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Why aren't we talking about possible long-term negative effects of the COVID-19 vaccine? | Why Guy

No life threatening issues have been reported from the clinical trials involving three leading pharmaceutical companies — Moderna, Pfizer and Astrazeneca.

SACRAMENTO, Calif. — Today's Why Guy question from Ken Shine, who asks, "Why aren't we talking about possible long-term negative effects of the COVID-19 vaccine?" 

Ken, there are many people who won't get the vaccine for a number of reasons. The long term negative effects, if any, are unknown. The COVID-19 vaccines have been in development for about six months, where a normal efficacy process can take up to six years. So, what's the worst thing that could happen if you do get the shot? A sore arm? Or that the shot isn't effective on you?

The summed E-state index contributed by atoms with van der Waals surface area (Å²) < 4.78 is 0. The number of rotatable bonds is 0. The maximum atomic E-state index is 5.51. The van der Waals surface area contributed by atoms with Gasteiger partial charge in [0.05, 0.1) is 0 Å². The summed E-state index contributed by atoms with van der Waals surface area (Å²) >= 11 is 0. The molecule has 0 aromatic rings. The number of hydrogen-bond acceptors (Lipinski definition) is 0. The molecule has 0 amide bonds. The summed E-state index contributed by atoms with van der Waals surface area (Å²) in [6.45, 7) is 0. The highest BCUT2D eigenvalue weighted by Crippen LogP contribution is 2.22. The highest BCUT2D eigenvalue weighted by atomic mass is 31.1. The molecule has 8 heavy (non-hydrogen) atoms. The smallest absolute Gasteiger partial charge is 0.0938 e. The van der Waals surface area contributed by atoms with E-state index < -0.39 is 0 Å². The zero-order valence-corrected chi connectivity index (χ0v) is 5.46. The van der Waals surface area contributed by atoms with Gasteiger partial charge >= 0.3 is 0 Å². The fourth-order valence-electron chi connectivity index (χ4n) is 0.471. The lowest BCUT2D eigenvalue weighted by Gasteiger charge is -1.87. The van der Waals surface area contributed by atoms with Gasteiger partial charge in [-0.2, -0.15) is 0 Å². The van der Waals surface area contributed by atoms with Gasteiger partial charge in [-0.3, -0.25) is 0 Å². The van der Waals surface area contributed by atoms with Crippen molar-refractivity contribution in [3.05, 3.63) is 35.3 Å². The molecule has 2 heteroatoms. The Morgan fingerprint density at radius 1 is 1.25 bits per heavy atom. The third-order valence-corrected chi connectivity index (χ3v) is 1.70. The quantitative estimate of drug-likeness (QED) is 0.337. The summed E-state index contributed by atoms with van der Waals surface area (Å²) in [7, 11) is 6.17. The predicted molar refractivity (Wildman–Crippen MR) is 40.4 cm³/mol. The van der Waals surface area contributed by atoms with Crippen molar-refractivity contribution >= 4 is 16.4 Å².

"The worst thing that could happen is having an allergic reaction that could be associated with pain, anaphylaxis then death," Dr. Tom Hopkins, a Roseville physician and ABC10 medical expert, said. "Vaccine injections can be associated with an unknown reaction called Guillain-Barre Syndrome, which causes transient muscular paralysis and, rarely, death from this reaction. However, none of that has occurred in clinical trials that we know."  

Clinical trials involving three leading pharmaceutical companies — Moderna, Pfizer and Astrazeneca — have combined for over 90,000 vaccines on volunteers, and as Dr. Hopkins said, no life threatening issues have been reported. Each person considering getting a vaccine will have to judge their own medical risk versus the reward.

A recent Harris Poll found only 58% of Americans saying they'll get a vaccine. National Institute of Allergy and Infectious Diseases [NIAID] Director Dr. Anthony Fauci says 75%-85% of the population getting the vaccine is what's needed to achieve herd immunity.    

"The benefits of the shot outweigh the risks. The shot is highly unlikely to kill you but COVID-19 can," Dr. Tom Hopkins said.

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